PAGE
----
Review the basic of subtracting negative numbers and try some practice problems. Subtracting a number is the same as adding the opposite of the number.
The last two examples showed us that taking away balloons (subtracting a positive) or adding weights (adding a negative) both make the basket go down.
Learn about and revise positive and negative numbers and how to add and subtract or multiply and divide them with BBC Bitesize KS3 Maths.
Example 1: Don't let all this talk of positive and negative numbers throw you off track—if you see a positive number minus a positive number, subtract it like.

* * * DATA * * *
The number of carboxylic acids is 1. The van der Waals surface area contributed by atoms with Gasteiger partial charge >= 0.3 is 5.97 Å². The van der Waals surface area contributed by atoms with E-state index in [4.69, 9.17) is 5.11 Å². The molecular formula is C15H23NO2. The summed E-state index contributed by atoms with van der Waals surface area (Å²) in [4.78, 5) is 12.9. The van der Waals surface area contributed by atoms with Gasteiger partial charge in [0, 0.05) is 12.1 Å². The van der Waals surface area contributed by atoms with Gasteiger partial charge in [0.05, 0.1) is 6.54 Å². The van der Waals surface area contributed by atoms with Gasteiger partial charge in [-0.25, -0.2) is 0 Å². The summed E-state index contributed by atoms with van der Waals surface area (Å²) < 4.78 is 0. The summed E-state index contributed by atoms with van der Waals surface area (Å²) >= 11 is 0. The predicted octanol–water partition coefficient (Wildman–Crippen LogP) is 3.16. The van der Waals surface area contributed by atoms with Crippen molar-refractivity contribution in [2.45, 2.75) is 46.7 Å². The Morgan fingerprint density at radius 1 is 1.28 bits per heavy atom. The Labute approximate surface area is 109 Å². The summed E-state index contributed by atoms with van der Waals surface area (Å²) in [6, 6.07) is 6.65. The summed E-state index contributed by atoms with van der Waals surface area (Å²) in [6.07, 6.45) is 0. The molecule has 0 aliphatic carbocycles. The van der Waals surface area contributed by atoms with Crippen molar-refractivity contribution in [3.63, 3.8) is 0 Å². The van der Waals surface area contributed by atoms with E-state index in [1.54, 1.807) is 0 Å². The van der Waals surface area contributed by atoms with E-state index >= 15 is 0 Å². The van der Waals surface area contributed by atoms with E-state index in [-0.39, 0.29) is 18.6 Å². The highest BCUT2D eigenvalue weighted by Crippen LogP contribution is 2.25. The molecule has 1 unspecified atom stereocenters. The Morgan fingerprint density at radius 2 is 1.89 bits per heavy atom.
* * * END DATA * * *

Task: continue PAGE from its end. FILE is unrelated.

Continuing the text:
Now, we are starting at a positive number, but we're adding a negative number, which means we'll be moving backwards (to the left) as if we were subtracting.
Adding and Subtracting with Negatives. Adding any number to its opposite —also called the additive inverse—always gives zero as the result. For example.
Draw your number line. Draw a long, horizontal line. Mark a short vertical line in the middle and label it "0." Make more.